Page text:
Delays overshadow Nigerian poll

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Inec said ballot papers were kept in South Africa to prevent tampering

As Nigerian officials scramble to get delayed presidential ballot papers to polling stations, an attack on election headquarters in Abuja has been made.
Police say a petrol tanker laden with detonators was rolled towards the building in the capital city, but failed to reach its target or explode.

It comes as voting at 120,000 polling stations has been delayed by two hours.

Printing issues meant voting papers for the landmark poll did not arrive from South Africa until Friday evening.

Correspondents said that with a poor transport network it was hard to see how they could be distributed across the vast country in time.

Police say a petrol tanker laden with gas cylinders was used in the failed attack on the electoral commission's headquarters, from which the elections are being co-ordinated.

The BBC's David Bamford in Abuja says that attackers reportedly attempted to roll the unmanned tanker into the building, but that the tanker missed its target.

Though there was a small fire on board, which has since been extinguished, the detonators failed to trigger a large explosion, our correspondent reports.

The tanker crashed into a telegraph pole and came to a halt, police say.

The election should result in the first transfer of power between civilian presidents there since independence.

But the run-up to the poll has been marred by violence - more of which broke out on Friday night - and there have been fears for its credibility after allegations of widespread fraud in last weekend's state elections.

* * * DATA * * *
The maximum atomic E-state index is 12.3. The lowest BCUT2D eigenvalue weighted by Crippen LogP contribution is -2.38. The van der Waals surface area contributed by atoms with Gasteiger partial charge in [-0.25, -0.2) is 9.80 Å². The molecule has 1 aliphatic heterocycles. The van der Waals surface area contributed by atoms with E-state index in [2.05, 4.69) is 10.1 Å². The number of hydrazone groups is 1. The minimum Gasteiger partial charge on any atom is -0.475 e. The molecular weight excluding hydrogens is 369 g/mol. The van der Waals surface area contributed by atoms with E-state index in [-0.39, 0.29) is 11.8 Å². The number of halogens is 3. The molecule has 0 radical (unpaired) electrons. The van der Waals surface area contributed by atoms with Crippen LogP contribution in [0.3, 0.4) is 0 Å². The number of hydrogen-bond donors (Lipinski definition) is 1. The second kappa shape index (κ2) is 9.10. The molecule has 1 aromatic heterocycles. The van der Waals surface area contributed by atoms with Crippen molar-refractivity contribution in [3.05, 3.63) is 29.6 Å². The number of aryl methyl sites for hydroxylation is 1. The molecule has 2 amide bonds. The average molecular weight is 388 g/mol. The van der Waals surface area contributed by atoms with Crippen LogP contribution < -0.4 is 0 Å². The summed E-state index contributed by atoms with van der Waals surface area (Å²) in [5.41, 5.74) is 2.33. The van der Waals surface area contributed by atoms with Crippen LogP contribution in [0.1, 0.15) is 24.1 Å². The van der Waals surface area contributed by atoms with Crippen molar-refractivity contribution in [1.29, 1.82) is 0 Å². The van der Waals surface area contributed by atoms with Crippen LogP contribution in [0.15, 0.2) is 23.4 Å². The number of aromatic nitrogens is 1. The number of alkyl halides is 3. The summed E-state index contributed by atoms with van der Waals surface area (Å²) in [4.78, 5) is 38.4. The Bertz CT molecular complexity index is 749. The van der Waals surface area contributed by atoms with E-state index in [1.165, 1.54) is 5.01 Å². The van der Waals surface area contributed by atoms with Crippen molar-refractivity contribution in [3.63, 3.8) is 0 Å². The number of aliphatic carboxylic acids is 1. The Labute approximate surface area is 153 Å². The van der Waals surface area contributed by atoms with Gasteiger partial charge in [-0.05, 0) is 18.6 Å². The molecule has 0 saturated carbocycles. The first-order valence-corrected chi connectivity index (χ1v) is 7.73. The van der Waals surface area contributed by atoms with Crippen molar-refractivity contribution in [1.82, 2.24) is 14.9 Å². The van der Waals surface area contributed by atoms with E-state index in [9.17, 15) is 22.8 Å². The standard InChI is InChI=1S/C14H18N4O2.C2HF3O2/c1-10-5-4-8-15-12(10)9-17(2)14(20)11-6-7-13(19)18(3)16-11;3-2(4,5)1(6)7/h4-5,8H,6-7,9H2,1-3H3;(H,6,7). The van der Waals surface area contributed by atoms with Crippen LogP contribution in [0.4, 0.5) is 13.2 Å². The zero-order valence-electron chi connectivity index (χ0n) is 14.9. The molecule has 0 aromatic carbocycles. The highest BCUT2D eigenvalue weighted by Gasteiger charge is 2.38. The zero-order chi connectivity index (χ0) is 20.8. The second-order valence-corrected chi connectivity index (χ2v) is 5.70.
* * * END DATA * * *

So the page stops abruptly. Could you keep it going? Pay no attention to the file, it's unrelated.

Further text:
Outgoing President Olusegun Obasanjo said despite flaws, Nigeria could achieve a peaceful and democratic handover of power.

He urged aggrieved candidates and their supporters to "explore all avenues for seeking redress" rather than resorting to "jungle justice" in the aftermath of the vote.

Polling delay
The Independent National Election Commission (Inec) chairman said the start of polling would be delayed by two hours and would now begin at 1000 (0900 GMT).

Maurice Iwu said 60m ballot papers had had to be printed abroad because it was not possible to do this in Nigeria in just three days.

There was a late adjustment on Monday, when Vice-President Atiku Abubakar obtained a Supreme Court ruling that his name should be added to the presidential contest.

Mr Abubakar is considered one of the leading contenders for the presidency, alongside Umaru Yar'Adua of the ruling People's Democratic Party and former military ruler Muhammadu Buhari.

"We received the ballot papers for presidential and National Assembly elections at about 1800 (1700 GMT) today," Kabiru Ahmed, electoral commissioner for Nigeria's capital city Abuja, told the BBC on Friday.

"So, we are ready for the elections tomorrow morning."

However, it is not clear how Inec planned to distribute the materials across the vast country with a very poor road network and unreliable airport facilities, says the BBC's Senan Murray.

Streets 'deserted'
EU observers say they are concerned about the credibility of the vote after last weekend's flawed state elections.

Unrest before and after those polls left up to 50 people dead.

On Friday evening further violence broke out, when militants attacked the state government house in Bayelsa state in the insecure Niger Delta.

The state governor, Goodluck Jonathan, was caught up in the clashes but was unhurt, AFP news agency reported.

The BBC's Abdullahi Kaura says people he has spoken to in Yenagoa, the capital of Bayelsa, say the streets are deserted and heavy machine gunfire and explosions have been heard.

Nigeria is Africa's most populous country and is one of the world's biggest oil producers. It is of key strategic interest to both the West and the growing economies of the East.

But despite the country's huge oil wealth, tens of millions live in poverty.